As discussed above with regard to system 100, the data server 202 can check whether the request has permission to receive the requested data before beginning to process the request. The data server 202 can use the permission checker 209 to perform this function. The permission checker 209 can determine whether a request has permission based on the internet domain of the web server 226, an internet domain of the client computer that is executing the web server FLASH file (e.g., an Internet domain for client computer 104 from system 100), the data server FLASH file that is being requested, and/or the data specifics 224 being requested.

Once the permission checker 209 has determined that the request 222 has permission to receive the requested data server FLASH file, the request 222 can be forwarded to the response data generator 206 and the dynamic FLASH file generator 208. The response data generator 206 can use the information from the data specifics 224 to generate response data 228. The response data generator 206 may reference one or more data repositories (not depicted) to generate the response data 228. The response data 228 can be sent to the dynamic FLASH file generator 208 by the response data generator 206.

For instance, in the case a request for an interactive map API and data specifics 224 identifying a specific address for the request, the response data generator 206 can reference a data repository storing map information to generate response data 228 pertaining to the specific address.

Operating in tandem with the response data generator 206, the dynamic FLASH file generator 208 can obtain pre-compiled fragments 230 (e.g., fragments 218 a-e) of the requested data server FLASH file from the compiled FLASH template data repository 212. The dynamic FLASH file generator 208 can identify the requested data server FLASH file from request for FLASH data 222. For instance, the request 222 may identify the specific data server FLASH file that (e.g., data server FLASH file containing the interactive map API).

Once the dynamic FLASH file generator 208 has obtained the fragments 230, it can replace the placeholder fragments (e.g., fragments 218 b and 218 d) with the domain of the web server 226 and the generated response data 228. Before replacing the fragments, the dynamic FLASH file generator 208 may compile the portions to be inserted (the web server 226 and the generated response data 228). The dynamic FLASH file generator 208 can use the FLASH compiler 204 to perform this compilation.

The dynamic FLASH file generator 208 can include a FLASH file data size adjuster 232. The FLASH file data size adjuster 232 can make adjustments to the compiled fragments 230 when the size of the domain of the web server 226 and/or the size of the generated response data 228 is different than the size of the placeholders 218 b and 218 d, respectively. For instance, the FLASH file data size adjuster 232 may adjust an identifier that provides an overall size for the fragments 230. In another instance, the FLASH file data size adjuster 232 may adjust any internal references that may have changed on account of the placeholders 218 b and 218 d being replaced.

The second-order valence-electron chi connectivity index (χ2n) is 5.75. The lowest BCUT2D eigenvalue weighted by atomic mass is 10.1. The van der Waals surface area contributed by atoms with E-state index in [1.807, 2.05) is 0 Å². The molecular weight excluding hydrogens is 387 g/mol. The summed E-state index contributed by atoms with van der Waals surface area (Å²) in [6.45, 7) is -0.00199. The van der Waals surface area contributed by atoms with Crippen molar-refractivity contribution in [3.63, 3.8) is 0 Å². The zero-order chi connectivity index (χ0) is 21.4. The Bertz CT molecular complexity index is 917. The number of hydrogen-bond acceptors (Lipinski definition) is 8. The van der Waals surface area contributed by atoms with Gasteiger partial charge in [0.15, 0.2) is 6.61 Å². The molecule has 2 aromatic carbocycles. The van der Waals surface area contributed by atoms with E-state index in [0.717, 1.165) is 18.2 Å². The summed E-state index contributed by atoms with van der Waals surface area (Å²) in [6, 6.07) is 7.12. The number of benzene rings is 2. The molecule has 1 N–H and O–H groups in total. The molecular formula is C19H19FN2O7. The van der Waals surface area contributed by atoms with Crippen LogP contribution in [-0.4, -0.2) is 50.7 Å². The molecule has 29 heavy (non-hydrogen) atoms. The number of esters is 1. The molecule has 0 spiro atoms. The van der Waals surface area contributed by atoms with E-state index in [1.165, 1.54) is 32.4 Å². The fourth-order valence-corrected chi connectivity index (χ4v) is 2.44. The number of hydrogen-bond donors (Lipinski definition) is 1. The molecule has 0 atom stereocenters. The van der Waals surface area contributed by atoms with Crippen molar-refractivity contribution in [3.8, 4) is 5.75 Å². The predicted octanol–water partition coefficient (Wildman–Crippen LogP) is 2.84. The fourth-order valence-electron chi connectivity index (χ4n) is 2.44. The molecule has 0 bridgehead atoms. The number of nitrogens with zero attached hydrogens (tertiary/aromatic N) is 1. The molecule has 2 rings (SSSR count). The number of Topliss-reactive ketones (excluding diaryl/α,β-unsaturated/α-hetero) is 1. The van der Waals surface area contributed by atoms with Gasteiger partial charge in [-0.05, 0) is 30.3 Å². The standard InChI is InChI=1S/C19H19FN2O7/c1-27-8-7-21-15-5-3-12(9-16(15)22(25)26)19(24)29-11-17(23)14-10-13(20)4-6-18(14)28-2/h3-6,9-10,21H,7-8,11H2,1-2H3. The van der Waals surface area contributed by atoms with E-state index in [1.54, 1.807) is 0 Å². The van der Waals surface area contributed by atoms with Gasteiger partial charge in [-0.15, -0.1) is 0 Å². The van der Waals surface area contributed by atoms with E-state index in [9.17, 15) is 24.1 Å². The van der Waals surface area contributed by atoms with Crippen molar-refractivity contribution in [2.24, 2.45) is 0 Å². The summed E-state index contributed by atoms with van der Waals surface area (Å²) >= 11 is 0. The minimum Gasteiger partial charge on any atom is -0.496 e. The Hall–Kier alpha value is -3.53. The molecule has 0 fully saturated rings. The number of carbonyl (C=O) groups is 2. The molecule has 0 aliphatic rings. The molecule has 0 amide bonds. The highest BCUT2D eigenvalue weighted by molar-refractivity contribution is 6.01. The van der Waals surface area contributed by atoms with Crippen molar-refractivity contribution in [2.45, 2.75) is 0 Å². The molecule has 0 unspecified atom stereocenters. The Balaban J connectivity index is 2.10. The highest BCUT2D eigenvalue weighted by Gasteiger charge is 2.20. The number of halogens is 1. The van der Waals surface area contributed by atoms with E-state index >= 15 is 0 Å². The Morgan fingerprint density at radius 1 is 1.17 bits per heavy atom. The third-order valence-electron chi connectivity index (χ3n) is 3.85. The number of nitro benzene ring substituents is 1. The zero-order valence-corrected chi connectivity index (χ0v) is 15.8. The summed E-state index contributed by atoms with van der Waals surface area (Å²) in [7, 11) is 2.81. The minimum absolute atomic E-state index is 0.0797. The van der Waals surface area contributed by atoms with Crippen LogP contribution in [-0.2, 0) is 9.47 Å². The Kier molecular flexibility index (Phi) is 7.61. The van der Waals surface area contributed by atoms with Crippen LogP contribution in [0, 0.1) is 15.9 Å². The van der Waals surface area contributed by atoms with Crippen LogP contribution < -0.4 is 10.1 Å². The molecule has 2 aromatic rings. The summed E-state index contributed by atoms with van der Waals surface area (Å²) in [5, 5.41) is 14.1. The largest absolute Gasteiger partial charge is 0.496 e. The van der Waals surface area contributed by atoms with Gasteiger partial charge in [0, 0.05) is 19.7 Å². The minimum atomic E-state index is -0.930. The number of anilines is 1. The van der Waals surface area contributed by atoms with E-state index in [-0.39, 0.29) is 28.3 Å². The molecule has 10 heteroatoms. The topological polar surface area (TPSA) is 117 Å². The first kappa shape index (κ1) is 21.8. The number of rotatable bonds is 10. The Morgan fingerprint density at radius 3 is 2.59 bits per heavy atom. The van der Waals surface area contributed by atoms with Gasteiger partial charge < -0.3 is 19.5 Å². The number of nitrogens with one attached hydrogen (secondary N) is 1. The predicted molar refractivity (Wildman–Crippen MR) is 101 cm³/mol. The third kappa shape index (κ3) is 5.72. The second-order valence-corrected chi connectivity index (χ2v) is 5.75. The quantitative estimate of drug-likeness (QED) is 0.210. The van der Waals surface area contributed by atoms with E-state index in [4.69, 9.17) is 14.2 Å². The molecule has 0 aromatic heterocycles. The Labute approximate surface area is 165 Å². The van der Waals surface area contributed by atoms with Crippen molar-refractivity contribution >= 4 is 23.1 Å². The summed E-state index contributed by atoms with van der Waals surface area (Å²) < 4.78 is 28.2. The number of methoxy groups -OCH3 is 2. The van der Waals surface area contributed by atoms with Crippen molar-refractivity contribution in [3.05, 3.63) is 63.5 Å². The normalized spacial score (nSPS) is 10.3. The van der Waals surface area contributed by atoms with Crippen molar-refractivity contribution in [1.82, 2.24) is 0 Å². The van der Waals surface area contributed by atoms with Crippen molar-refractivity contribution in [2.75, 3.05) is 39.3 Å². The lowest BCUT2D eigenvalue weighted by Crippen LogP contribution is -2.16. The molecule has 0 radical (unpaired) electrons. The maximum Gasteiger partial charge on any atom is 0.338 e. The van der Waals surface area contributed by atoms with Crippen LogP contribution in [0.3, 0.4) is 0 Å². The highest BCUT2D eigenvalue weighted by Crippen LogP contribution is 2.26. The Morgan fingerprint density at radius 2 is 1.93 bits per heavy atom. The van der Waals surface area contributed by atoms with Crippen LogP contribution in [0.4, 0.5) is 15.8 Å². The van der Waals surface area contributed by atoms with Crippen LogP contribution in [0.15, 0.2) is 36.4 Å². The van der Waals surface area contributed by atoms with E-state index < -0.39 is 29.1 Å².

While the response data generator 206 is generating the response data 228, the dynamic FLASH file generator 208 can begin sending a data stream 234 of the fragments 230 to the client that submitted the request 222. The data stream 234 can consist of streamed data fragments 236 a-e. The streamed data fragments 236 a, 236 c, and 236 e can correspond to the data fragments 218 a, 218 c, and 218 e, respectively. The streamed data fragment 236 b can correspond to placeholder fragment 218 b after it has been replaced with the domain of the web server 226. The streamed data fragment 236 d can correspond to the placeholder fragment 218 d after it has been replaced with the generated response data 228.

The first streamed data fragment 236 a can be sent by the dynamic FLASH file generator 208 while the placeholder fragment 218 b is being replaced with the domain of the web server 226 and while the response data generator 206 is generating the response data 228. Similarly, the second streamed data fragment 236 b (the placeholder fragment 218 b replaced with the domain of the web server 226) and the third streamed data fragment 236 c can be streamed to the client while the response data 228 is being generated. The fourth streamed data fragment 236 d (the response data 228) and the fifth streamed data fragment 236 e can be streamed after the response data 228 has been received from the response data generator 206.